English 100

Junior Seminar: Novel Genealogies�Balzac, Eliot, and James

Section Semester Instructor Time Location Course Areas
3 Spring 2008 Puckett, Kent
Puckett , Kent
MW 4-5:30 251 Dwinelle

Other Readings and Media

Balzac, H.: P�re Goriot, Lost Illusions; Eliot, George: Middlemarch, Daniel Deronda; James, Henry: Roderick Hudson, The Portrait of a Lady, The Golden Bowl; a course reader with selections from Armstrong, Bourdieu, Foucault, Guillory, and others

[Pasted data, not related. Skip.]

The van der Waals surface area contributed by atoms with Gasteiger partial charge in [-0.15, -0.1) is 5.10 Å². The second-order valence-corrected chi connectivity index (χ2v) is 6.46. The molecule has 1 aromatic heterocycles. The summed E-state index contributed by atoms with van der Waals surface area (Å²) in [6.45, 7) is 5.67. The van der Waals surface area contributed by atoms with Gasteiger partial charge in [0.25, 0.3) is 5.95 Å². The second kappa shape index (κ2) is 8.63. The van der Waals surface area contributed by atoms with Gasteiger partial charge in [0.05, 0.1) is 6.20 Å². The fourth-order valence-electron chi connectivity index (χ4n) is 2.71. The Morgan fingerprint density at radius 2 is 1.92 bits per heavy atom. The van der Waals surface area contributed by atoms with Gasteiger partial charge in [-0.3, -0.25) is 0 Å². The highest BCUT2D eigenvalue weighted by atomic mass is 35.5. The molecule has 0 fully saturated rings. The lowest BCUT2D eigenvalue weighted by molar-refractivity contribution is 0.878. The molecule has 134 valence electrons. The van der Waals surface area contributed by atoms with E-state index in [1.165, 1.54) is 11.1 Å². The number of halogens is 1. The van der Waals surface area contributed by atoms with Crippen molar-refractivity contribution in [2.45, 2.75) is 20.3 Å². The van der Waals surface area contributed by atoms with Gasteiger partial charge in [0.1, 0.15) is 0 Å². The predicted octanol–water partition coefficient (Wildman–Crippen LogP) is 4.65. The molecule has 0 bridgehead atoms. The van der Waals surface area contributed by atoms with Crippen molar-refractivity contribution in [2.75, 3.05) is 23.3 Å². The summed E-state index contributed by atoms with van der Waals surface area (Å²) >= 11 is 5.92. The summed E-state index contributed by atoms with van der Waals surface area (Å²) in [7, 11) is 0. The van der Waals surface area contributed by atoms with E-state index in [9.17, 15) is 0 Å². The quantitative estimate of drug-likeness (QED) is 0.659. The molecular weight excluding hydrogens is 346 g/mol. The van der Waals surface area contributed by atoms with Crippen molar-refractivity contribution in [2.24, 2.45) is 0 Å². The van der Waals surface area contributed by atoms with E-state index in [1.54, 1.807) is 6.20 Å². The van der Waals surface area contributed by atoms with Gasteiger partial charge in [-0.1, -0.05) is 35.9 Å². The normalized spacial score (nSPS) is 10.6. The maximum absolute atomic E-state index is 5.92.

In an 1873 letter to Grace Norton, Henry James writes, �To produce some little exemplary works of art is my narrow and lowly dream. They are to have less �brain� than Middlemarch; but (I boldly proclaim it) they are to have more form.� For the young Henry James, writing a novel meant writing something different, something better, something more than Middlemarch. To write, in other words, was to beat Middlemarch at its own game. In this course we�ll look closely at a handful of novels in order to understand the development of some of that genre�s signature techniques within the context of novelists reading and competing with other novelists. How does one novel revise, revisit, subvert, celebrate or abuse another? How might the so-called �rise� of the novel be understood as the effect of the static that results when one idea about the novel incorporates, bumps up against, or runs over another? We�ll read novels by Honor� de Balzac, George Eliot, and Henry James in order to think about some major concepts within the study of the novel: realism, the representation of the social, different forms of narration, character, plot, etc. We�ll also talk in broader terms (aesthetic, social, economic) about what these writers thought they were doing when they thought to write novels as opposed or in addition to plays, essays, poetry, etc.

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